I have held off blogging about this week's topic as I am a newbie when it comes to blogging. It was cool to hear Sue's presentation and it seems like many in our class are already benefiting from blogging in their classrooms. I have always considered myself pretty innovative when it comes to technology, but this is one area where I feel out of my element. It is not that blogging is technically difficult, but that I struggle to find organic ways where I can incorporate blogging into my daily routine.
After giving it some thought, I realized that I already have been using "blogging" with my students. As I teach arts classes (music) I have been using journals in my classes for years. I use journals for students to reflect on an issue/ subject or two express themselves on a number of issues. As Sue said, reflection is a huge part of the learning process and I encourage it as much as possible.
Would these shy students feel comfortable enough to express themselves freely in a blog? This is my concern as a blog is very public and once you have written something down, you also open yourself up public criticism. Would students be honest with themselves in a blog, or just post responses they think either the teacher or the class would want to hear? How authentic are people in a blog? I certainly am on guard when I post anything as I know my posts are public. What I like about journals is it gives the author a chance to be vulnerable as they know the audience. With blogging I personally feel a little guarded as I know my posts are public. Even admitting my reservations and concerns about blogging I hesitate to write as so many of my classmates seem to be prolific on blogging.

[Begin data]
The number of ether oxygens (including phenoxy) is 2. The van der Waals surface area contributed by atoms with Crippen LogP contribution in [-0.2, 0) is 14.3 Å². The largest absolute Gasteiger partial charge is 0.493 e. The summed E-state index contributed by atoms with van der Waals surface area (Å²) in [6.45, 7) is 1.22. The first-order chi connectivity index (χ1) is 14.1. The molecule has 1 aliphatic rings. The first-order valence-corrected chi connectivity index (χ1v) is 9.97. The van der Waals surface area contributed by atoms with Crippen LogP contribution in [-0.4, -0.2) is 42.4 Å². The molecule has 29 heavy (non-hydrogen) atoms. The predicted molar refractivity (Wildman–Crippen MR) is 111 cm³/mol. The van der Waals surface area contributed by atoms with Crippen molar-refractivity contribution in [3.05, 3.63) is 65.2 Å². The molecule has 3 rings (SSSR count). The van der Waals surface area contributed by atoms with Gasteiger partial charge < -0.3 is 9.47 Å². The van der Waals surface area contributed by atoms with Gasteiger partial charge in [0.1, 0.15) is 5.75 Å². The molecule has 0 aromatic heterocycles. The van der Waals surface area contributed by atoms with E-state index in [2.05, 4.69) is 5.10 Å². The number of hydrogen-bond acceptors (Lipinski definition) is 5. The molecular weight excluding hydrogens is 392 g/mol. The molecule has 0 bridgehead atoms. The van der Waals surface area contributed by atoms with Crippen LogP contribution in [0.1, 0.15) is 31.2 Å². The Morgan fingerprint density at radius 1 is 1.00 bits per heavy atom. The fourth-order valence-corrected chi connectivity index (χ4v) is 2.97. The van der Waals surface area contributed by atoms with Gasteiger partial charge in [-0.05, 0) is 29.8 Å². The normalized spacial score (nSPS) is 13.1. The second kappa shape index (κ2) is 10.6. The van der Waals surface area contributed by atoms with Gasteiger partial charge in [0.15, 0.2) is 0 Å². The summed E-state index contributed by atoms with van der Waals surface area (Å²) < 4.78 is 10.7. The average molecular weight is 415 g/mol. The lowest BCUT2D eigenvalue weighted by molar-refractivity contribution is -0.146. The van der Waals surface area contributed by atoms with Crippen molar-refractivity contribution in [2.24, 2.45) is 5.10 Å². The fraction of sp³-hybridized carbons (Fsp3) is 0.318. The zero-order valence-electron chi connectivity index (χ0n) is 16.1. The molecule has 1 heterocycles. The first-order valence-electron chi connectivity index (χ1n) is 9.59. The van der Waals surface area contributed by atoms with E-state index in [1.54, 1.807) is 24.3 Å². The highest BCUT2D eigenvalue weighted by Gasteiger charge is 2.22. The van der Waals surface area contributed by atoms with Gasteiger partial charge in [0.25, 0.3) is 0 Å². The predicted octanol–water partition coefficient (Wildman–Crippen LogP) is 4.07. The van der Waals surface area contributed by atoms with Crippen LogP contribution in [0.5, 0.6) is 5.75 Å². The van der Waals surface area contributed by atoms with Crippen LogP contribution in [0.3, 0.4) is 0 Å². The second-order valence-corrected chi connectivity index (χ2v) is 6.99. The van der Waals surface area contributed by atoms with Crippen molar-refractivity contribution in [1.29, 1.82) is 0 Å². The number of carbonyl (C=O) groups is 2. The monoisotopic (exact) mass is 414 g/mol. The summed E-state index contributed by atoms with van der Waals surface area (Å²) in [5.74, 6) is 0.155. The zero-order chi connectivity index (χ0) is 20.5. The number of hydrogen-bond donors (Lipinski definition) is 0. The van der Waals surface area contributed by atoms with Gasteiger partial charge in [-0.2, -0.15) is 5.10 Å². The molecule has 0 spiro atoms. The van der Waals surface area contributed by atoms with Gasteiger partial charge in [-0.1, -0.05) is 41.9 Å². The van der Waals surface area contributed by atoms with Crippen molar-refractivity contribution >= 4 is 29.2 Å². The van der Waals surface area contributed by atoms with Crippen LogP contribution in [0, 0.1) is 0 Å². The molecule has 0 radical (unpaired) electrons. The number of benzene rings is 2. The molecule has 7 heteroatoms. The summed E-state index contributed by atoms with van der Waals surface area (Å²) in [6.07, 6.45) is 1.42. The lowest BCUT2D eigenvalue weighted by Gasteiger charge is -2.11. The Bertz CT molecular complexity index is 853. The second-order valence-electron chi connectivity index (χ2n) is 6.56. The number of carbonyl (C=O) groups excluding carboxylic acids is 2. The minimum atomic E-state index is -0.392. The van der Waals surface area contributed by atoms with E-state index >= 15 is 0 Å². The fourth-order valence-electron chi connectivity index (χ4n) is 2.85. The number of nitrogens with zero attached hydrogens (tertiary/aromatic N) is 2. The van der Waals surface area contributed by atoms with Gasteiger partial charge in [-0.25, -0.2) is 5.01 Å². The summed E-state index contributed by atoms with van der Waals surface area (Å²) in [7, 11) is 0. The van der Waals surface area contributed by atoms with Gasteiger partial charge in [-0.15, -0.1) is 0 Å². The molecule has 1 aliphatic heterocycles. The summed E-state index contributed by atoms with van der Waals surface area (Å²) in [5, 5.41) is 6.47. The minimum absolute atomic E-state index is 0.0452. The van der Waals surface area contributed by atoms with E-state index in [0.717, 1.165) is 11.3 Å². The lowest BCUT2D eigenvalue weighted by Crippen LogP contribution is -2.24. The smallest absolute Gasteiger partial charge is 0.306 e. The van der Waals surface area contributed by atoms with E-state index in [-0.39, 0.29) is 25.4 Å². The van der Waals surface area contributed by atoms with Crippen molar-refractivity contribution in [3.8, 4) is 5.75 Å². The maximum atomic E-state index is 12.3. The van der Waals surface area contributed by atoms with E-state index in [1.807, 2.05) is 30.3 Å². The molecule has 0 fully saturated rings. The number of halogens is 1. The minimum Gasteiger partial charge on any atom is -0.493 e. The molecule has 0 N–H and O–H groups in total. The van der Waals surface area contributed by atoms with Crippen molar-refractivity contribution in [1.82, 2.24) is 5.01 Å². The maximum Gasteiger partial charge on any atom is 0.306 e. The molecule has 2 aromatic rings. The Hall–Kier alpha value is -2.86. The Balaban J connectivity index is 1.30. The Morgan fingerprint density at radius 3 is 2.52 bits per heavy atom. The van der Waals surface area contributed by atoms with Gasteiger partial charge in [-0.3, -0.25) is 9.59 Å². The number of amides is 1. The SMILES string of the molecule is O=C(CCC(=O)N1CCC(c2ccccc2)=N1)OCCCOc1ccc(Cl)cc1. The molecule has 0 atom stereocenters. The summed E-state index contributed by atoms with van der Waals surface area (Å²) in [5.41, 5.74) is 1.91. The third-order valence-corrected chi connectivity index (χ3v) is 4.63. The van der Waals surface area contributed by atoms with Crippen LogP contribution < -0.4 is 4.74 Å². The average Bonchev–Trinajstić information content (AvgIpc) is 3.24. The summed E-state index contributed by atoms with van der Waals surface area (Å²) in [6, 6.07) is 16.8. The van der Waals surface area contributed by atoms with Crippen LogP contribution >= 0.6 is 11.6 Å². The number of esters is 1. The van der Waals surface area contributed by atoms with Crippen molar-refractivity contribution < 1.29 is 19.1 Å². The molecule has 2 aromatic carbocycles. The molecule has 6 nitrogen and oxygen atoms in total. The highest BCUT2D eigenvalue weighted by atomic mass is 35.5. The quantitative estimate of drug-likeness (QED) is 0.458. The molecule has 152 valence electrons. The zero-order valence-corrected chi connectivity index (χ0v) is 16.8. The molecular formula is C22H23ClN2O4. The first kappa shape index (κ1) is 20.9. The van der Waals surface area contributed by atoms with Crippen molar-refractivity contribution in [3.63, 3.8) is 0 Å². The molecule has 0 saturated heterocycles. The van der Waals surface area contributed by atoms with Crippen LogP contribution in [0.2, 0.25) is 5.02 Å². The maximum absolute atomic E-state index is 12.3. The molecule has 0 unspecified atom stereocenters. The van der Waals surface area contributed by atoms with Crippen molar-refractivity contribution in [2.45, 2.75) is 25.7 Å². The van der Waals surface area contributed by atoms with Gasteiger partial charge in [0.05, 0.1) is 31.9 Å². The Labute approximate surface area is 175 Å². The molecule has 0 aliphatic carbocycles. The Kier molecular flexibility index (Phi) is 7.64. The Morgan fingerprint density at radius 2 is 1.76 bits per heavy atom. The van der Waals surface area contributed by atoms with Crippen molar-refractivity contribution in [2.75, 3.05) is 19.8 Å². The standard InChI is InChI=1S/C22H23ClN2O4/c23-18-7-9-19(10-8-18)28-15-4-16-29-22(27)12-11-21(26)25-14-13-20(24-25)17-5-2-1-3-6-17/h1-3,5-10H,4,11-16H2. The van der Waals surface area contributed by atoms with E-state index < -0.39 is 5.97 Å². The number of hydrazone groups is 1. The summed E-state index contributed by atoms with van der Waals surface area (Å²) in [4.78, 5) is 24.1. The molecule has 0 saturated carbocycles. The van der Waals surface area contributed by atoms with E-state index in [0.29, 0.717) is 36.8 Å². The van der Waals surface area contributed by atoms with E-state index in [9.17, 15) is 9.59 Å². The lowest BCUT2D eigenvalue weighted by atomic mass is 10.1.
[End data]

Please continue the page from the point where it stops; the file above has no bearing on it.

I do have some concerns about privacy and Sue mentioned this a bit in her presentation. The question was should student blogs be made public or private? While I see value in making them public, my first impulse is they should be private. At school we are very careful with children's privacy and protection from harm. I can't help but be a little hesitant as a teacher to encourage my students to post things publicly (although I know they already do this through social media). I agree that we need to educate as digital citizens and explain the various issues with authoring work that will be public. This is our world we live in and there is no denying that these skills are as important if not more important than many skills we teach in a school.
In conclusion, I am still sorting out my thoughts on blogging and how it will work in my classes. It helped me a great deal to hear Sue had similar struggles and to see how she is very effectively using blogging today.